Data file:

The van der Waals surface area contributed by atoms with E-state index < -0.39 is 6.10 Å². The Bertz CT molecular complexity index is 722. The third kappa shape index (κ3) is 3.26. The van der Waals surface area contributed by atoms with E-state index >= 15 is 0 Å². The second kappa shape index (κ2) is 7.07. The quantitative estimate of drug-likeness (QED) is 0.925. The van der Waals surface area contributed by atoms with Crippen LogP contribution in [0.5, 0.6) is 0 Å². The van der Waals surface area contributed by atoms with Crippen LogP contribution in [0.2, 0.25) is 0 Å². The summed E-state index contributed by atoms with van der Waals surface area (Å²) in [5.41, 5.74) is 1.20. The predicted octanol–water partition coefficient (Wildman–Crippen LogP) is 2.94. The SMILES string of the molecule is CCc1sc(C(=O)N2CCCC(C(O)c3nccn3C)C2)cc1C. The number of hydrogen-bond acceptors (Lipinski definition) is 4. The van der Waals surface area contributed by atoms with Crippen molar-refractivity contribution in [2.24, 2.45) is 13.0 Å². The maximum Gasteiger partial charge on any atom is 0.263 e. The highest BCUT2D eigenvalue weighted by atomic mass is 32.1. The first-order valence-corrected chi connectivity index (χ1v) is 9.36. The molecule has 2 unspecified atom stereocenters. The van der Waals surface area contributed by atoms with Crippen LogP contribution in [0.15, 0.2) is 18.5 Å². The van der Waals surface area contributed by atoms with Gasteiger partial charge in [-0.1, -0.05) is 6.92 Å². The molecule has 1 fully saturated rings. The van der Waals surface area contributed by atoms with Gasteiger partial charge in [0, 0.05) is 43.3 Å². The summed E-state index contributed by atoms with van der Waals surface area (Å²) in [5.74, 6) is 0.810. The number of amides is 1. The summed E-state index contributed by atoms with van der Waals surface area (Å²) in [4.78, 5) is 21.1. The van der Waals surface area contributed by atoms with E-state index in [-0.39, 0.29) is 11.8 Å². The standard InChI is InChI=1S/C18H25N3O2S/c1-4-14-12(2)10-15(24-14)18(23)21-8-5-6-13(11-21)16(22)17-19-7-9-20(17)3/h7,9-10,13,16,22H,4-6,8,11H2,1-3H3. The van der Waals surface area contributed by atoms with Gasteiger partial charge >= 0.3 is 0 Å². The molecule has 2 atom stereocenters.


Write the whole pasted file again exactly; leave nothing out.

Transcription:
The van der Waals surface area contributed by atoms with E-state index < -0.39 is 6.10 Å². The Bertz CT molecular complexity index is 722. The third kappa shape index (κ3) is 3.26. The van der Waals surface area contributed by atoms with E-state index >= 15 is 0 Å². The second kappa shape index (κ2) is 7.07. The quantitative estimate of drug-likeness (QED) is 0.925. The van der Waals surface area contributed by atoms with Crippen LogP contribution in [0.5, 0.6) is 0 Å². The van der Waals surface area contributed by atoms with Crippen LogP contribution in [0.2, 0.25) is 0 Å². The summed E-state index contributed by atoms with van der Waals surface area (Å²) in [5.41, 5.74) is 1.20. The predicted octanol–water partition coefficient (Wildman–Crippen LogP) is 2.94. The SMILES string of the molecule is CCc1sc(C(=O)N2CCCC(C(O)c3nccn3C)C2)cc1C. The number of hydrogen-bond acceptors (Lipinski definition) is 4. The van der Waals surface area contributed by atoms with Crippen molar-refractivity contribution in [2.24, 2.45) is 13.0 Å². The maximum Gasteiger partial charge on any atom is 0.263 e. The highest BCUT2D eigenvalue weighted by atomic mass is 32.1. The first-order valence-corrected chi connectivity index (χ1v) is 9.36. The molecule has 2 unspecified atom stereocenters. The van der Waals surface area contributed by atoms with Crippen LogP contribution in [0.15, 0.2) is 18.5 Å². The van der Waals surface area contributed by atoms with Gasteiger partial charge in [-0.1, -0.05) is 6.92 Å². The molecule has 1 fully saturated rings. The van der Waals surface area contributed by atoms with Gasteiger partial charge in [0, 0.05) is 43.3 Å². The summed E-state index contributed by atoms with van der Waals surface area (Å²) in [5.74, 6) is 0.810. The number of amides is 1. The summed E-state index contributed by atoms with van der Waals surface area (Å²) in [4.78, 5) is 21.1. The van der Waals surface area contributed by atoms with E-state index in [-0.39, 0.29) is 11.8 Å². The standard InChI is InChI=1S/C18H25N3O2S/c1-4-14-12(2)10-15(24-14)18(23)21-8-5-6-13(11-21)16(22)17-19-7-9-20(17)3/h7,9-10,13,16,22H,4-6,8,11H2,1-3H3. The van der Waals surface area contributed by atoms with Gasteiger partial charge >= 0.3 is 0 Å². The molecule has 2 atom stereocenters.